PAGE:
Editor’s note, this is a sponsored story by Greater Helsinki Promotions.
As a reminder, tonight at 17:00 in Helsinki is the Neurogaming event featuring Zack Lynch, the go-to guy on the industry. As a bonus reason to attend, they’re also giving away two Necomimi Brainwave Cat Ears, which you can see in the top image. It’s also an excuse to check out University of Helsinki’s brand new ‘Helsinki Think Company’, a new co-working space right in the city center that will officially open its doors tomorrow.

Space is limited, so to attend the free event, send an email to [email protected] right away!

As a teaser on the subject, we got in touch with Deepa Iyengar, one of the founders of Mindgames, and Icelandic developer of games harnessing brainwave headsets.

AS: What’s happening in Neurogaming at the moment?

Iyengar: What’s happening in neurogaming is happening in small startups and research labs. Most of the startups focus on the games, making them compatible with NeuroSky and Emotiv hardware. Many of the “games” from these startups are related to helping with meditation, and therefore appeal mainly to people who are already interested in meditation, although Throw Trucks With Your Mind seems to be purely for fun, whereas MindGames makes fun games which also train your relaxation and concentration abilities.

The research labs, on the other hand, are trying to develop neurogames which can train players to improve their attention skills to affect their ADHD, autism, and other conditions. It will be a few years before we see commercial results from the research labs, because in addition to developing games, they also have to find the right brain signals to use as game controls – and they will likely as a result also have to develop the brain headsets to use with their games. Then, the resulting game system has to be tested and medically and electrically certified.

Zach Lynch seems to be defining neurogaming as including other biometric inputs, like pulse and heart rate. If we include these types of inputs, then Wild Divine, a Myst-inspired virtual environment for meditation students, has been around since the early 2000s.

AS: Are the barriers for consumers to pick up neurogaming too large?

Right now there are several types of barriers between neurogaming companies and the market.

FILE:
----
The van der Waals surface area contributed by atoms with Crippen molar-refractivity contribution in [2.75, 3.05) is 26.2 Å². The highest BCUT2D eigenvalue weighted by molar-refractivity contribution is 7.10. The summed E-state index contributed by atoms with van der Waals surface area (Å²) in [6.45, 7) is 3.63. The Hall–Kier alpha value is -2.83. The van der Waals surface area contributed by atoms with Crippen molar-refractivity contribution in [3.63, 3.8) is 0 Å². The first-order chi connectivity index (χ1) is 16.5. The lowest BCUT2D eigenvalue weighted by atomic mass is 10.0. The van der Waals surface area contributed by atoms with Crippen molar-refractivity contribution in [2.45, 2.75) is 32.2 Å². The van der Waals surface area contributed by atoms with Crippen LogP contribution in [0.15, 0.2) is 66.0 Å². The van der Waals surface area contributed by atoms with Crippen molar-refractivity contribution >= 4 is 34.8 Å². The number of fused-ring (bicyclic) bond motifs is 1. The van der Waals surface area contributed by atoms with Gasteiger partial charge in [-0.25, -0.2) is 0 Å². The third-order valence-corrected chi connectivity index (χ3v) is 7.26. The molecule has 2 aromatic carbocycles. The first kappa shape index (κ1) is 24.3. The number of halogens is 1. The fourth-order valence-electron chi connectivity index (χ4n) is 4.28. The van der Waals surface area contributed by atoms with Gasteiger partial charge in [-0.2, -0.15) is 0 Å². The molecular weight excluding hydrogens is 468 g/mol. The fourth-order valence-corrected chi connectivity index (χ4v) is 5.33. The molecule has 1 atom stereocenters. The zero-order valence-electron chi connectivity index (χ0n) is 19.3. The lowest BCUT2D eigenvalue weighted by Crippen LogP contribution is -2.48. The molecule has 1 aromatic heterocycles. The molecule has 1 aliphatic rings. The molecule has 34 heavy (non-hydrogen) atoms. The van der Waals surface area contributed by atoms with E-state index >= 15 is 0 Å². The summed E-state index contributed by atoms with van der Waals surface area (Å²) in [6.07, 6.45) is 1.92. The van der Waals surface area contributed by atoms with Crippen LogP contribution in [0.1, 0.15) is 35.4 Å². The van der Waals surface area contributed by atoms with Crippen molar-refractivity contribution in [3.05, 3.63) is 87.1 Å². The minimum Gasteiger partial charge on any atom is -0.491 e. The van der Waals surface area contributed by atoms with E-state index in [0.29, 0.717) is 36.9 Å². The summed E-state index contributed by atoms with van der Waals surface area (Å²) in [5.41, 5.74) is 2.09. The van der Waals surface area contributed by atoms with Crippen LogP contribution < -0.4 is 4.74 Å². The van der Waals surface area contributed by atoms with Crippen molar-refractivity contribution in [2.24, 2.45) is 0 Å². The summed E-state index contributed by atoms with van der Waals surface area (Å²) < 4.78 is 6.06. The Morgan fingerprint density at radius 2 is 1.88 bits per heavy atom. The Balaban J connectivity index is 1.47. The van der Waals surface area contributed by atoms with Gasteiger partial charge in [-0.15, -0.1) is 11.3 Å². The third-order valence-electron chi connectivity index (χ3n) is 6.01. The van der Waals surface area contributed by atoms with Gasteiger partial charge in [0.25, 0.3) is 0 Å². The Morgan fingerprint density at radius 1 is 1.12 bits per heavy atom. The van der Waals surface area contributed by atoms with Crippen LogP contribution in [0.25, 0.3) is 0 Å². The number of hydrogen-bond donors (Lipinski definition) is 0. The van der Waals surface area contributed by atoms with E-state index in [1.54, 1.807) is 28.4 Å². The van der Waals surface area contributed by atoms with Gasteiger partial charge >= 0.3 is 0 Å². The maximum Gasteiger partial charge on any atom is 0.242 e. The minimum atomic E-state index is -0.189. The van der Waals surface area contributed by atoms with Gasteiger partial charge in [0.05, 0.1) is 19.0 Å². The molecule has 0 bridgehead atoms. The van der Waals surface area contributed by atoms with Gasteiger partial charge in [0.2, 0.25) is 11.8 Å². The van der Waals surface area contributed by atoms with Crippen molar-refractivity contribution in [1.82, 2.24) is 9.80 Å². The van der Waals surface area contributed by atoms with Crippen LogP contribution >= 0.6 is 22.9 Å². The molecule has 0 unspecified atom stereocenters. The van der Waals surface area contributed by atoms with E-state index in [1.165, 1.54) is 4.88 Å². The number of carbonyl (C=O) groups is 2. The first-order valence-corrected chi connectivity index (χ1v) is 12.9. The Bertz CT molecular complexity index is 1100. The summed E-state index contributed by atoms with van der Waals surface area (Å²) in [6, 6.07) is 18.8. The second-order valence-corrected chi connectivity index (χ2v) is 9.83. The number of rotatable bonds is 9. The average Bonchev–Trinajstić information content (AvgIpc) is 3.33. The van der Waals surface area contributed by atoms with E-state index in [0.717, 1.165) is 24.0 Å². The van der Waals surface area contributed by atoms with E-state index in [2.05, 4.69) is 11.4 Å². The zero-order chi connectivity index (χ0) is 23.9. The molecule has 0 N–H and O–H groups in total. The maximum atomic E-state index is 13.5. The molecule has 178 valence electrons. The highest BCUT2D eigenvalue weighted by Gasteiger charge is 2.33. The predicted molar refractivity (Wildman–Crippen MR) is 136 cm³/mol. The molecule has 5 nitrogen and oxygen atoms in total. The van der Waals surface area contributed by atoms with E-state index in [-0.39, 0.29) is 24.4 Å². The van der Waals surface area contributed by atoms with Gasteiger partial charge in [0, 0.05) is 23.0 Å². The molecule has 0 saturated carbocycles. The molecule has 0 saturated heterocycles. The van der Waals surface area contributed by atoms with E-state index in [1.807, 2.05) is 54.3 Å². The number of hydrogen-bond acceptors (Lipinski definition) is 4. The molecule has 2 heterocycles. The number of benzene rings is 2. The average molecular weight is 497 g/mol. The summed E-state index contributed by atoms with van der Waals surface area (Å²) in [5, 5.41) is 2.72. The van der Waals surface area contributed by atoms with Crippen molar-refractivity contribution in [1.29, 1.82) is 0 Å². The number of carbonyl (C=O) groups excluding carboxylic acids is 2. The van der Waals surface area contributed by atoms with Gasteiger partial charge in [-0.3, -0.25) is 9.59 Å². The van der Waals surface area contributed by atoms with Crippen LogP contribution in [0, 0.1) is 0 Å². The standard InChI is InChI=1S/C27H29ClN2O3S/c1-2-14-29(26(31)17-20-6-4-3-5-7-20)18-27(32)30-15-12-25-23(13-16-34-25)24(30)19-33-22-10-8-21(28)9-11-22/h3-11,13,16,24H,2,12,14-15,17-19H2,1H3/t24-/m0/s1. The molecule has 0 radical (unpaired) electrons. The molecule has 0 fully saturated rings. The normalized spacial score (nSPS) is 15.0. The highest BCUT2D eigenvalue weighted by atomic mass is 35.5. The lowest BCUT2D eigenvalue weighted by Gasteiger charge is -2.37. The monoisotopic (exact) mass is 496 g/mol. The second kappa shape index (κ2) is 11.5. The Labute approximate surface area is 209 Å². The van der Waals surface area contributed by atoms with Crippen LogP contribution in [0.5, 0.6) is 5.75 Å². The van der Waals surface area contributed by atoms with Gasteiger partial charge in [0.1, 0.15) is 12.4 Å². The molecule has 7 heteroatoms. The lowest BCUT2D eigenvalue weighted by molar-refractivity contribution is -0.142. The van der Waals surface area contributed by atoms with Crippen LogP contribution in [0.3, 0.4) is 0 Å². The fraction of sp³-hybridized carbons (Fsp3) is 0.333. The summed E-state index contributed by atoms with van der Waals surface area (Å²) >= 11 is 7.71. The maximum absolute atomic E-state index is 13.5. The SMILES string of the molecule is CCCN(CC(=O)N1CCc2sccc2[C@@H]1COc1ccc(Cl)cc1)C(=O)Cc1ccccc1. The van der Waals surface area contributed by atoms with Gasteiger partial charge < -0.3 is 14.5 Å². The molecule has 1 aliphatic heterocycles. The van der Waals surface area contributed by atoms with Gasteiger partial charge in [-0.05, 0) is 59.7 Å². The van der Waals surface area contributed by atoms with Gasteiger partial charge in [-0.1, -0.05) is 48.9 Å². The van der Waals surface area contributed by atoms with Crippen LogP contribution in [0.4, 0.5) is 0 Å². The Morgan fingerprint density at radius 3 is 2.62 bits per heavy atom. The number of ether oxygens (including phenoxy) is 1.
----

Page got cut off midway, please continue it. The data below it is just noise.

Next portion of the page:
First, what do consumers want neurogaming for? We’ve noticed several answers to this question:

A. Specific medical niches: mobility impairment, ADHD, etc. These will require specifically-developed, medically-certified systems. Time and money are big barriers between the company and the consumer here.

B. Personal mental improvement: meditation, stress relief, attention/concentration. But within this category are several distinct types of users, including:

  • Users who will want the game and the headset (NeuroSky, Emotiv, or custom) to be tested on many subjects to demonstrate the game’s effects.
  • Users who decide for themselves whether the game system will be helpful, depending on how they feel.
  • Users who don’t want to play a game, but want some sort of interactive graphical and sound experience to give them feedback, and perhaps some graphs to show their progress.
  • Users who want a game, with rewards within gameplay and points, in order to motivate them.

C. “I control it with my mind!” users who want a new, cool interface for gameplay. These players don’t want controls that take time to build up, like relaxation and concentration: they want “up,” “down,” “jump,” “fly” and more. And they want instantaneous response.

Each of these groups of users wants a distinct sort of product, and it’s not possible to get users from all groups to buy the same product.

Secondly, will consumers be willing to take time to learn how to use neurogaming interfaces? Today’s interfaces don’t “read your mind.” Instead, you have to learn to produce what the headset is designed to pick up. It’s like learning to find an invisible button in your mind, and press it, and feel yourself pressing it. Usually, people feel like what is happening is random, until they get a feel for how to control the output of the headset. Looking, for example, at the user groups above, different groups will have different levels of patience with this process.

And thirdly, we still need headsets which are less expensive, easier to put on, more comfortable to wear, look “cooler” (for some user groups) and provide a larger variety of controls, in order to address the wants and needs of even just the user groups described above.

So in sum, there are still huge barriers to entry. The key is, can you find a user group which is large and really wants to try neurogaming, and then give them a game system which suits their pocketbook, their comfort, and their interests? It’s not an easy puzzle to solve, but I believe it is solvable, even in these early days.

AS: What’s going on with MindGames?

Iyengar: We are selling 2 games on the iOS App Store, W.I.L.D. and 28 Spoons Later, which are compatible with the NeuroSky brainwave headsets, and hearing from players about what works and what doesn’t work for them.

We’ve heard from several people who say they have ADD and ADHD that they feel that the games are really fun and helpful for them, which is great! And we’ve heard from hypnotherapists who intend to use our games with their clients. At present, we are in closed beta on our Facebook game, Gods and Mortals (the world’s first multiplayer mind-controlled Facebook game), and are discussing possibilities with investors and research collaborators. We are really interested in working with scientists to develop therapeutically or medically certified game systems.

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